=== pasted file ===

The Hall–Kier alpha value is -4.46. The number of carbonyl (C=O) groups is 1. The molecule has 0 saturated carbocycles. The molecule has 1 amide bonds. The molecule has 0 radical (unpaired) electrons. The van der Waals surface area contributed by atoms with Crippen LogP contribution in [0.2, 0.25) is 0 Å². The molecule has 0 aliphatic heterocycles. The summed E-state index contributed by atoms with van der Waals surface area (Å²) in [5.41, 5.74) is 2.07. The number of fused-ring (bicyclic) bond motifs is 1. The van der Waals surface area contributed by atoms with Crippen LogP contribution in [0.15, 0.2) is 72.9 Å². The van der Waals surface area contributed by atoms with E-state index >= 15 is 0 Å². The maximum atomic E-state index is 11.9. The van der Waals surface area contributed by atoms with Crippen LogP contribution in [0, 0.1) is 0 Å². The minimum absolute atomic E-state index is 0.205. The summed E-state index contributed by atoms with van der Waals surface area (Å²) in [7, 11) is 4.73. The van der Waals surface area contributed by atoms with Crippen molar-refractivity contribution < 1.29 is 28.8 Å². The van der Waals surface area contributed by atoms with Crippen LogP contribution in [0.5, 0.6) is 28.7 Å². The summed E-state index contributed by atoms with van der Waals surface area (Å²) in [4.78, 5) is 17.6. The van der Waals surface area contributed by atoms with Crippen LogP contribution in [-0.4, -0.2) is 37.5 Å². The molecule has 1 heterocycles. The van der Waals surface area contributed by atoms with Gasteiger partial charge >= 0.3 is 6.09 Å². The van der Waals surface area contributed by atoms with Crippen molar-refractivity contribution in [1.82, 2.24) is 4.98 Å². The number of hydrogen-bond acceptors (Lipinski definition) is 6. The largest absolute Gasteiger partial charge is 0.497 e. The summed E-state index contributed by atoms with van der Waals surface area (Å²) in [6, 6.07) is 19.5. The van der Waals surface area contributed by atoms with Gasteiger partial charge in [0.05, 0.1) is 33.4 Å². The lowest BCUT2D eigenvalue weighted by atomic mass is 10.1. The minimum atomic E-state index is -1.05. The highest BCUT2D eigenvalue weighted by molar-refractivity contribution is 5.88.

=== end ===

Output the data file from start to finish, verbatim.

The Hall–Kier alpha value is -4.46. The number of carbonyl (C=O) groups is 1. The molecule has 0 saturated carbocycles. The molecule has 1 amide bonds. The molecule has 0 radical (unpaired) electrons. The van der Waals surface area contributed by atoms with Crippen LogP contribution in [0.2, 0.25) is 0 Å². The molecule has 0 aliphatic heterocycles. The summed E-state index contributed by atoms with van der Waals surface area (Å²) in [5.41, 5.74) is 2.07. The number of fused-ring (bicyclic) bond motifs is 1. The van der Waals surface area contributed by atoms with Crippen LogP contribution in [0.15, 0.2) is 72.9 Å². The van der Waals surface area contributed by atoms with E-state index >= 15 is 0 Å². The maximum atomic E-state index is 11.9. The van der Waals surface area contributed by atoms with Crippen LogP contribution in [0, 0.1) is 0 Å². The minimum absolute atomic E-state index is 0.205. The summed E-state index contributed by atoms with van der Waals surface area (Å²) in [7, 11) is 4.73. The van der Waals surface area contributed by atoms with Crippen molar-refractivity contribution < 1.29 is 28.8 Å². The van der Waals surface area contributed by atoms with Crippen LogP contribution in [0.5, 0.6) is 28.7 Å². The summed E-state index contributed by atoms with van der Waals surface area (Å²) in [4.78, 5) is 17.6. The van der Waals surface area contributed by atoms with Crippen LogP contribution in [-0.4, -0.2) is 37.5 Å². The molecule has 1 heterocycles. The van der Waals surface area contributed by atoms with Gasteiger partial charge >= 0.3 is 6.09 Å². The van der Waals surface area contributed by atoms with Crippen molar-refractivity contribution in [1.82, 2.24) is 4.98 Å². The number of hydrogen-bond acceptors (Lipinski definition) is 6. The largest absolute Gasteiger partial charge is 0.497 e. The summed E-state index contributed by atoms with van der Waals surface area (Å²) in [6, 6.07) is 19.5. The van der Waals surface area contributed by atoms with Gasteiger partial charge in [0.05, 0.1) is 33.4 Å². The lowest BCUT2D eigenvalue weighted by atomic mass is 10.1. The minimum atomic E-state index is -1.05. The highest BCUT2D eigenvalue weighted by molar-refractivity contribution is 5.88.